Sooner Theatre uses The Music Man to teach acting and show production 

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A 1957 Tony Award-winning musical is being brought back to life, thanks to a local theater. Norman’s Sooner Theatre produces Meredith Willson’s The Music Man June 22-26 as a part of its annual summer camps.

The Music Man is a play about a con man who tries to put one over on an Iowa town by convincing people to buy instruments and uniforms for a boys’ band. He plans to skip town with the money he robs, until he has his heart stolen by a local librarian who, by the show’s end, steers him back onto the straight and narrow.

“We chose The Music Man because we wanted to offer this age group a classical musical,” said Jennifer Baker, Sooner Theatre executive director.

Baker works directly with students on this production. She enjoys escaping the business side of the theater and returning to directing and choreographing.

“The theater is what I do, and I love the show,” said Gracie Hughes, a camper who portrays librarian and piano teacher Marian Paroo.

Another camper, Jack Baldwin, said he decided to join the production because it would look good on a resume.

This summer, the theater will see around 300 campers during 23 different camps. Students from third to eighth grades are participating in this camp.

“Our production camps, The Music Man and Into the Woods, actually take campers through the entire process of mounting a show, from audition to blocking, music and choreography, costuming, learning about hitting marks for lighting, sound,” said Nancy Coggins, Sooner Theatre public relations and development director, “everything it takes to put together a show from beginning to performance.”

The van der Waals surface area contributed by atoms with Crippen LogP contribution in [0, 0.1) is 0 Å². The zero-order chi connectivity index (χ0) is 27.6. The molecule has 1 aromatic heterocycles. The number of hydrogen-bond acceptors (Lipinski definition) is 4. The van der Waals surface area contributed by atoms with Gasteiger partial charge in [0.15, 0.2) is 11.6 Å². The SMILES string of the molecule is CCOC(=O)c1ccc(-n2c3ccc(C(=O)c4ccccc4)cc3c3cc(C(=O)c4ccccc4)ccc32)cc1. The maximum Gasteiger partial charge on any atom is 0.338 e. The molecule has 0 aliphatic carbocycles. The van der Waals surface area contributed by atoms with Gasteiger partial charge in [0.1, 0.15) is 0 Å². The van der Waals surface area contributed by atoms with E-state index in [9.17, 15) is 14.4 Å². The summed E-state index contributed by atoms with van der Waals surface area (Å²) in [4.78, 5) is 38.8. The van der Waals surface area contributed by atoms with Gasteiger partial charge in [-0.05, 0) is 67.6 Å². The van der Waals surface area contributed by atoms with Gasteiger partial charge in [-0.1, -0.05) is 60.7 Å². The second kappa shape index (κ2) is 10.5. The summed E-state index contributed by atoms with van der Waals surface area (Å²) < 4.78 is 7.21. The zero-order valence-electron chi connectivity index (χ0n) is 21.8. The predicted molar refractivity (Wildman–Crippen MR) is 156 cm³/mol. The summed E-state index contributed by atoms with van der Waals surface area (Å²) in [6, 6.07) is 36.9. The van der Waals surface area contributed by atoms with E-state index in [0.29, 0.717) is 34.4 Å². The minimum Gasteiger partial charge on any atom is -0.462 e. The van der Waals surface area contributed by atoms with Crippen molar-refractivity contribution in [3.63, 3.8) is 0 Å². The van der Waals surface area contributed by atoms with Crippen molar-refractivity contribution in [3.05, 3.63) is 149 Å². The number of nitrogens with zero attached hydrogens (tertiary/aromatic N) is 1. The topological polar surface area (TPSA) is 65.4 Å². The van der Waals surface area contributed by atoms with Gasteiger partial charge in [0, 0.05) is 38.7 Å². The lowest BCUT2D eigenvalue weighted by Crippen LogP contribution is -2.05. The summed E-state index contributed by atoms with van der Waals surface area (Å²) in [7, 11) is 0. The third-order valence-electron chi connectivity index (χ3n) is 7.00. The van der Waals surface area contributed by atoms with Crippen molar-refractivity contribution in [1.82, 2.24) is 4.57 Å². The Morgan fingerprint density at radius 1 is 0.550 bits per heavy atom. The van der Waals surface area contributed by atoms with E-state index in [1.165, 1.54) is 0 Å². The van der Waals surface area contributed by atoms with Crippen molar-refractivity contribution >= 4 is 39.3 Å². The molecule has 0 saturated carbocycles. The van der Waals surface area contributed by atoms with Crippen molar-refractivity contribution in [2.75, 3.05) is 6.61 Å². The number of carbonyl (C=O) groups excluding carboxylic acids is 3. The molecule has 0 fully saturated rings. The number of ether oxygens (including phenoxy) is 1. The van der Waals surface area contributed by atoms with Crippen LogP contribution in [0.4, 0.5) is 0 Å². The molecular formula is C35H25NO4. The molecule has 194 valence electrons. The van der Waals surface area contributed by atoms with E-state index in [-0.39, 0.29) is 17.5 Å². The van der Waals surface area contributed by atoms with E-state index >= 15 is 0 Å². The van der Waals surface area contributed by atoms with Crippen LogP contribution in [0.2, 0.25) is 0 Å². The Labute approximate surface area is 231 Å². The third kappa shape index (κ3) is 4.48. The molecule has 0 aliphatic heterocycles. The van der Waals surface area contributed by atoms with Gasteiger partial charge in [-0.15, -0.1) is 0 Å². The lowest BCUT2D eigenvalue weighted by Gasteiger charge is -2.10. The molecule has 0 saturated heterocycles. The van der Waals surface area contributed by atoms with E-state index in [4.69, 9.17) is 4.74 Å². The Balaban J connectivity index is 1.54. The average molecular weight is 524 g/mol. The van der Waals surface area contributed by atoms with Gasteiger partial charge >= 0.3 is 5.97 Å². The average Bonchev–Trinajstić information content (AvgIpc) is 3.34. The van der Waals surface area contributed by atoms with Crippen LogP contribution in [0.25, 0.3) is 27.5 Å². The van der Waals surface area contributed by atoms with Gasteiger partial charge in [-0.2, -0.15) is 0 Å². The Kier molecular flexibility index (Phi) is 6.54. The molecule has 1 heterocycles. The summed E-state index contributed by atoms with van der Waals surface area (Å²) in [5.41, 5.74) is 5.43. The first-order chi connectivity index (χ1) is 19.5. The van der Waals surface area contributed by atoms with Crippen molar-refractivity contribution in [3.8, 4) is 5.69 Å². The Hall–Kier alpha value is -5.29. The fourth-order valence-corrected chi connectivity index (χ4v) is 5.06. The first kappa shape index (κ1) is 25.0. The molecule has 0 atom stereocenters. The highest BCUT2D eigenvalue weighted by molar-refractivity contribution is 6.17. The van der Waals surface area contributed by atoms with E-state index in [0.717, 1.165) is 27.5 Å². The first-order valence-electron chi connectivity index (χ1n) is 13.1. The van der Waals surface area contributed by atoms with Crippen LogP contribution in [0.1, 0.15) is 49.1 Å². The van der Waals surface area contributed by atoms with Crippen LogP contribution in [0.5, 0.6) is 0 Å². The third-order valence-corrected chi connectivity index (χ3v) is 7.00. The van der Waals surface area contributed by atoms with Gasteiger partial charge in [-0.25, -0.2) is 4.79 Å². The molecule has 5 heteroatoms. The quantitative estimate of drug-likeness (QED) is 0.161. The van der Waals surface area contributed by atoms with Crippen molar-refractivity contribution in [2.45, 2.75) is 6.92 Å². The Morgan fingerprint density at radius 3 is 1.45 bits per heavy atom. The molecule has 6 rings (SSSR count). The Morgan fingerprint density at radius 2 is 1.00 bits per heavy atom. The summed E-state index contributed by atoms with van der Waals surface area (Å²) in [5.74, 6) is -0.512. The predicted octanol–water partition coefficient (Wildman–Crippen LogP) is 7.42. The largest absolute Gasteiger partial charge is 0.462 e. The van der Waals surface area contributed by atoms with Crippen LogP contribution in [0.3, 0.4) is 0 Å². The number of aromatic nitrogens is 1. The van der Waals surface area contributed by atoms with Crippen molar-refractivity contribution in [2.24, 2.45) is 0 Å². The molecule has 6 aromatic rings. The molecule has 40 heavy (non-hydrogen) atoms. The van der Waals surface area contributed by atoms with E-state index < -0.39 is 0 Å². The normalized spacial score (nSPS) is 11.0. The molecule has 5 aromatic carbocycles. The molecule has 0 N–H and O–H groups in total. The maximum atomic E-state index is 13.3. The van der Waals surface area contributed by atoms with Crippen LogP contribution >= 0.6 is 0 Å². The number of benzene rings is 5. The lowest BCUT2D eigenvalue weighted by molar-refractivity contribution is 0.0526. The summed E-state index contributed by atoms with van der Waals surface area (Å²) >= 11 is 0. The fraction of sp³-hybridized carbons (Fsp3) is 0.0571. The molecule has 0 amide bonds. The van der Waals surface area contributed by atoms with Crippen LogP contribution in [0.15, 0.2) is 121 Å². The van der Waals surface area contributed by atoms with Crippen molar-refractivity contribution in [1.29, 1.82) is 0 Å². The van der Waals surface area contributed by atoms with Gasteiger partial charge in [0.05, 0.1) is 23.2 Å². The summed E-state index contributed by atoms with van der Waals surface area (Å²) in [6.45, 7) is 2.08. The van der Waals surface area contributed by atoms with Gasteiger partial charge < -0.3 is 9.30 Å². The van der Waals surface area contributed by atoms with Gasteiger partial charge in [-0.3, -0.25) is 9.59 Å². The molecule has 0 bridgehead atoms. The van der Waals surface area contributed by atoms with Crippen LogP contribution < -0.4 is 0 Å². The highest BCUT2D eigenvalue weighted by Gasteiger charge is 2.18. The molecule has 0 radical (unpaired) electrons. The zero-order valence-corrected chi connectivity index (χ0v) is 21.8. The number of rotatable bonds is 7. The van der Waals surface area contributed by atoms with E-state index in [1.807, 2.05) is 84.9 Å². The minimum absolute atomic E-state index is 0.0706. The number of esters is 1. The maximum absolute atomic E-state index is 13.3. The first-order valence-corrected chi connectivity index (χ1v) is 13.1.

Sooner Theatre lets children participate in full-scale productions all year on a first come, first served basis. However, summer programs require an audition.

“I think it’s important that we offer the experience of having to prepare for a real audition as well as holding the actual audition itself,” Baker said.

Coggins said some attend the camps in hopes of stepping out of their comfort zones, while others simply join to spend time with friends. For some students, the camps can even help develop skills they can use in pursuing a future career.

The camp offers mentoring, training and experience for kids and young adults interested in performing but often also serves as a learning center for other things.

“The benefits of working with these young people are never-ending. We see kids gain confidence, learn to find their voices, face their fears [and] try new things,” Baker said. “Seeing just one life changed for the better from being part of a musical is all it takes to keep our small staff going. That’s why we do it. ”

However, working with youths can sometimes be challenging. Baker said the rehearsal schedule was a struggle. Although some scenes only required a set amount of actors, she wanted to make sure all students experienced the camp’s activities.

“You want to make sure that everyone is actively engaged in the rehearsal process the whole time; it’s how they learn,” Baker said. “I’m always impressed with our camp staff and how much they squeeze into a short rehearsal.”

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Print headline: Music camp, Sooner Theatre teaches youth about acting and show production with its summer production of The Music Man.

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